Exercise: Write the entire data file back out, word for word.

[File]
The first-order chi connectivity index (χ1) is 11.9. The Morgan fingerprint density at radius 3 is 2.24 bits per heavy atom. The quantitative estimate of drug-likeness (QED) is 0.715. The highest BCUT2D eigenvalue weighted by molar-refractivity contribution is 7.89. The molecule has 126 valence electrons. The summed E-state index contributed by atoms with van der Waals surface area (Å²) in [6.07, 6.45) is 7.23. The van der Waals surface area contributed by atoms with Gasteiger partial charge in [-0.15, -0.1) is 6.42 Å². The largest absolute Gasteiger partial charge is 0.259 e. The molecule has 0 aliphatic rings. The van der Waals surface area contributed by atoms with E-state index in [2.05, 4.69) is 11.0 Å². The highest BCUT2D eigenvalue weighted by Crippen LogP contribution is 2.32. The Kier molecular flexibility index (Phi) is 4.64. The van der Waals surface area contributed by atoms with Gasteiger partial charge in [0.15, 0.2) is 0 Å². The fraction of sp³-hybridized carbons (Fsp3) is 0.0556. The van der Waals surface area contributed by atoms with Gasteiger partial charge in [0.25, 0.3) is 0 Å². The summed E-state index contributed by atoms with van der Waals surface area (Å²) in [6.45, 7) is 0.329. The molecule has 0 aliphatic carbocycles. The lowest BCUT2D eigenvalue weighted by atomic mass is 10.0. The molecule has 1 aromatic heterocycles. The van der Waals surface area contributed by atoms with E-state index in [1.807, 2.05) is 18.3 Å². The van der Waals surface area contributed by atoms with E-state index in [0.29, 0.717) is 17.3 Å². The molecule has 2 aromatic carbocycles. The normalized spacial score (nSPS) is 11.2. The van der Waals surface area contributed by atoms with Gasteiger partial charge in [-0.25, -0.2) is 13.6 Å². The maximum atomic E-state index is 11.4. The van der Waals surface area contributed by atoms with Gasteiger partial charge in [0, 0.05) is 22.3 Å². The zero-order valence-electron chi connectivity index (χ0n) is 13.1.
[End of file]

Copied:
The first-order chi connectivity index (χ1) is 11.9. The Morgan fingerprint density at radius 3 is 2.24 bits per heavy atom. The quantitative estimate of drug-likeness (QED) is 0.715. The highest BCUT2D eigenvalue weighted by molar-refractivity contribution is 7.89. The molecule has 126 valence electrons. The summed E-state index contributed by atoms with van der Waals surface area (Å²) in [6.07, 6.45) is 7.23. The van der Waals surface area contributed by atoms with Gasteiger partial charge in [-0.15, -0.1) is 6.42 Å². The largest absolute Gasteiger partial charge is 0.259 e. The molecule has 0 aliphatic rings. The van der Waals surface area contributed by atoms with E-state index in [2.05, 4.69) is 11.0 Å². The highest BCUT2D eigenvalue weighted by Crippen LogP contribution is 2.32. The Kier molecular flexibility index (Phi) is 4.64. The van der Waals surface area contributed by atoms with Gasteiger partial charge in [0.15, 0.2) is 0 Å². The fraction of sp³-hybridized carbons (Fsp3) is 0.0556. The van der Waals surface area contributed by atoms with Gasteiger partial charge in [0.25, 0.3) is 0 Å². The summed E-state index contributed by atoms with van der Waals surface area (Å²) in [6.45, 7) is 0.329. The molecule has 0 aliphatic carbocycles. The lowest BCUT2D eigenvalue weighted by atomic mass is 10.0. The molecule has 1 aromatic heterocycles. The van der Waals surface area contributed by atoms with E-state index in [1.807, 2.05) is 18.3 Å². The van der Waals surface area contributed by atoms with E-state index in [0.29, 0.717) is 17.3 Å². The molecule has 2 aromatic carbocycles. The normalized spacial score (nSPS) is 11.2. The van der Waals surface area contributed by atoms with Gasteiger partial charge in [-0.25, -0.2) is 13.6 Å². The maximum atomic E-state index is 11.4. The van der Waals surface area contributed by atoms with Gasteiger partial charge in [0, 0.05) is 22.3 Å². The zero-order valence-electron chi connectivity index (χ0n) is 13.1.